Meditation helps us to find those perfect moments, learn from them, and then use that knowledge to change the world within our sphere of influence.
Self-hypnosis takes a different approach. Instead of looking at the present moment from perfection, it attempts to draw on information from the past to help create a better future.
By remembering what you have learned, the knowledge can then be applied to a future self through a visualization mental matrix so it becomes possible to envision new possibilities.
Here Is How the Two Practices Are the Same
#1. They are both remarkably effective at lowering stress
Even here there are some differences to explore. Meditation typically focuses on general health needs or creating barriers against stress.
There might be specific incidents to explore while meditating or problems to solve, but the end result is that a person feels better from an overall perspective.
Self-hypnosis will usually focus on one very specific health or stress issue and attempt to resolve it.
#2. Both effectively quiet down the mind
Even if all someone can commit to meditation or self-hypnosis is 10 minutes per day, the act of keeping the mind clear of thoughts, actions, or even emotions is like restarting a computer that has begun to error out.
You get to turn the supercomputer that controls your every thought and action off and then on again. The end result is better operations because the error codes have been removed.
#3. Both remove self-imposed limitations
Are any of these thoughts or ideas familiar?
- “I just don’t seem to be very good at meditation since I don’t see any benefits coming from it.”
- “I have a hard time trusting people, so I don’t see self-hypnosis being of any help to me.”
- “I’ve heard so many people try these things and fail. I just don’t want to waste my time.”
Thoughts or ideas like these are self-imposed barriers that we put up to deny ourselves the changes we want to see in our lives.
These barriers come up everywhere and appear every day. Meditation and self-hypnosis can put cracks into these barriers so that everyone is able to achieve their full potential every day.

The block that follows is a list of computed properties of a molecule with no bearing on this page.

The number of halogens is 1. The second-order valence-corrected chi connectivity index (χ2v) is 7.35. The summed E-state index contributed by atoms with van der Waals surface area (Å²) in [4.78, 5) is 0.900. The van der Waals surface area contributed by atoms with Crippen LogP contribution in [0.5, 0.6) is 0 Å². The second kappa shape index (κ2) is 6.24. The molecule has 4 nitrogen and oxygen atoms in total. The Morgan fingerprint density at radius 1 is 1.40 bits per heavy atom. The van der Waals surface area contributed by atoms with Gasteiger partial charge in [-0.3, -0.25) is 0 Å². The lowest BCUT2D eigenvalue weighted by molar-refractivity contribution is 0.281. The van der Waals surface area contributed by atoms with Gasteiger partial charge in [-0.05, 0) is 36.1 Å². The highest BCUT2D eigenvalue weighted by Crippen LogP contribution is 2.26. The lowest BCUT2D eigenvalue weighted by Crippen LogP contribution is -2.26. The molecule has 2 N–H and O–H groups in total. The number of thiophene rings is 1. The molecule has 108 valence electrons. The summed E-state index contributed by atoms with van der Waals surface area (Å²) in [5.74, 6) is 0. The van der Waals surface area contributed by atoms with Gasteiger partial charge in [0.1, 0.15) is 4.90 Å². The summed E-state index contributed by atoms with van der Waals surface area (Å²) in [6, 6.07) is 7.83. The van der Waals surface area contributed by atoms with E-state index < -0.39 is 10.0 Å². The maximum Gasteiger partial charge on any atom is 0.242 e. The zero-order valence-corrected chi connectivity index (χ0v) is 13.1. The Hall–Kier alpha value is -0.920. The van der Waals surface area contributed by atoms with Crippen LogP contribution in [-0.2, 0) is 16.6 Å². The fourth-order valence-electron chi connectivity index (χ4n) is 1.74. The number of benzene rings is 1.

These practices remove our self-imposed limitations over time, correct the assumptions we’ve all turned into facts, and then replaces these actions with a new one: to constantly challenge oneself.
#4. They both suppress the imagination and creative centers of the mind
Meditation and self-hypnosis are both designed to build-up an individual’s awareness on certain issues. There isn’t any creativity allowed in this process. It is simply observation, direction, and learning.
Which Practice Is Right For You?
In theory, a person would benefit the most from having one 10-20 minute meditation session and one 10-20 minute self-hypnosis session every day.
This way the past, present, and the future can all be observed on a daily basis for a 360 degree level of awareness.
In reality, most people struggle to put up a 10 minute meditation session at first and wouldn’t know how to begin a self-hypnosis session without some help from their favorite search engine.
That’s not a knock on people. It’s just a reflection of how busy life has become today. The world is a very small place.
The information on just one website is more than the average person received over the course of an entire year in the 19th century. The average person has 5-7 browser tabs open simultaneously and may visit 50+ websites every day.
That’s busy… and it doesn’t even begin to include professional responsibilities
Here’s the benefit: by taking time to reset the mind, either for the present or to draw from the past to envision a better future, it becomes possible to absorb more information and keep that data relevant.
In other words, we feel like we don’t have time for meditation or self-hypnosis, so we don’t do it. Yet when these concepts are applied every day, it becomes possible to critically analyze more data and become more efficient.
The difference between self-hypnosis and meditation is rather simple at its core. Both are highly beneficial.
If you haven’t started using self-hypnosis downloads or scheduled time to meditate, then you’re missing out on something special.
Take the 10 day challenge. Commit right now to 10 consecutive days of meditation or self-hypnosis. At the end of the tenth day, take stock of how you feel.
If you don’t see benefits, then you can say you tried. If you see benefits, then you’ll be able to really take control of who you are and what you do.